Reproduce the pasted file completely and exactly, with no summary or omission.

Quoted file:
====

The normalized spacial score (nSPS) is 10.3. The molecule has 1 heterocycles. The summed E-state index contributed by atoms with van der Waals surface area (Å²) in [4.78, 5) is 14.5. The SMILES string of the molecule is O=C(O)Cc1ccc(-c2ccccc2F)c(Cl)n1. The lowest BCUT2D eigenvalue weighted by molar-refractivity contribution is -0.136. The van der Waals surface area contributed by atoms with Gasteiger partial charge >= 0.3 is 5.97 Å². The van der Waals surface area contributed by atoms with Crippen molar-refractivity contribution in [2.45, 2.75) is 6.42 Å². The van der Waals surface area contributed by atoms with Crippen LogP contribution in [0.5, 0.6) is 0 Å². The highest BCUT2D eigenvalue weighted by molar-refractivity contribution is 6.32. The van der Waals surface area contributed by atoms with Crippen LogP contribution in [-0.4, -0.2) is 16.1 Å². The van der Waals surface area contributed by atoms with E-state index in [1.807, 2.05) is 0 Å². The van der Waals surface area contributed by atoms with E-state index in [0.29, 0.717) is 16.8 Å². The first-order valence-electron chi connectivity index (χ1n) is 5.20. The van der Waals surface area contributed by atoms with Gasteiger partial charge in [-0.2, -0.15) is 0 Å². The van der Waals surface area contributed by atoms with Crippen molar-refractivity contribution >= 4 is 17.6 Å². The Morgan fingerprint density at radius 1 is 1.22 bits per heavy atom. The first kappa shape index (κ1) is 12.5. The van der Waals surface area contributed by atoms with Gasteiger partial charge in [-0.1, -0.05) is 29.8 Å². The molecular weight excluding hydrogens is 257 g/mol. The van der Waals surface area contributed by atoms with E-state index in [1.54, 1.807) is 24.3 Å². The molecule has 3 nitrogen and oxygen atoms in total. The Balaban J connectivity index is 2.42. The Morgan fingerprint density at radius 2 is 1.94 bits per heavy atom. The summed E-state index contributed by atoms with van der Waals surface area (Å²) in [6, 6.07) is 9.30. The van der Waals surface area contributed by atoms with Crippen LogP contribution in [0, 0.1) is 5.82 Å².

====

The normalized spacial score (nSPS) is 10.3. The molecule has 1 heterocycles. The summed E-state index contributed by atoms with van der Waals surface area (Å²) in [4.78, 5) is 14.5. The SMILES string of the molecule is O=C(O)Cc1ccc(-c2ccccc2F)c(Cl)n1. The lowest BCUT2D eigenvalue weighted by molar-refractivity contribution is -0.136. The van der Waals surface area contributed by atoms with Gasteiger partial charge >= 0.3 is 5.97 Å². The van der Waals surface area contributed by atoms with Crippen molar-refractivity contribution in [2.45, 2.75) is 6.42 Å². The van der Waals surface area contributed by atoms with Crippen LogP contribution in [0.5, 0.6) is 0 Å². The highest BCUT2D eigenvalue weighted by molar-refractivity contribution is 6.32. The van der Waals surface area contributed by atoms with Crippen LogP contribution in [-0.4, -0.2) is 16.1 Å². The van der Waals surface area contributed by atoms with E-state index in [1.807, 2.05) is 0 Å². The van der Waals surface area contributed by atoms with E-state index in [0.29, 0.717) is 16.8 Å². The first-order valence-electron chi connectivity index (χ1n) is 5.20. The van der Waals surface area contributed by atoms with Gasteiger partial charge in [-0.2, -0.15) is 0 Å². The van der Waals surface area contributed by atoms with Crippen molar-refractivity contribution >= 4 is 17.6 Å². The Morgan fingerprint density at radius 1 is 1.22 bits per heavy atom. The first kappa shape index (κ1) is 12.5. The van der Waals surface area contributed by atoms with Gasteiger partial charge in [-0.1, -0.05) is 29.8 Å². The molecular weight excluding hydrogens is 257 g/mol. The van der Waals surface area contributed by atoms with E-state index in [1.54, 1.807) is 24.3 Å². The molecule has 3 nitrogen and oxygen atoms in total. The Balaban J connectivity index is 2.42. The Morgan fingerprint density at radius 2 is 1.94 bits per heavy atom. The summed E-state index contributed by atoms with van der Waals surface area (Å²) in [6, 6.07) is 9.30. The van der Waals surface area contributed by atoms with Crippen LogP contribution in [0, 0.1) is 5.82 Å².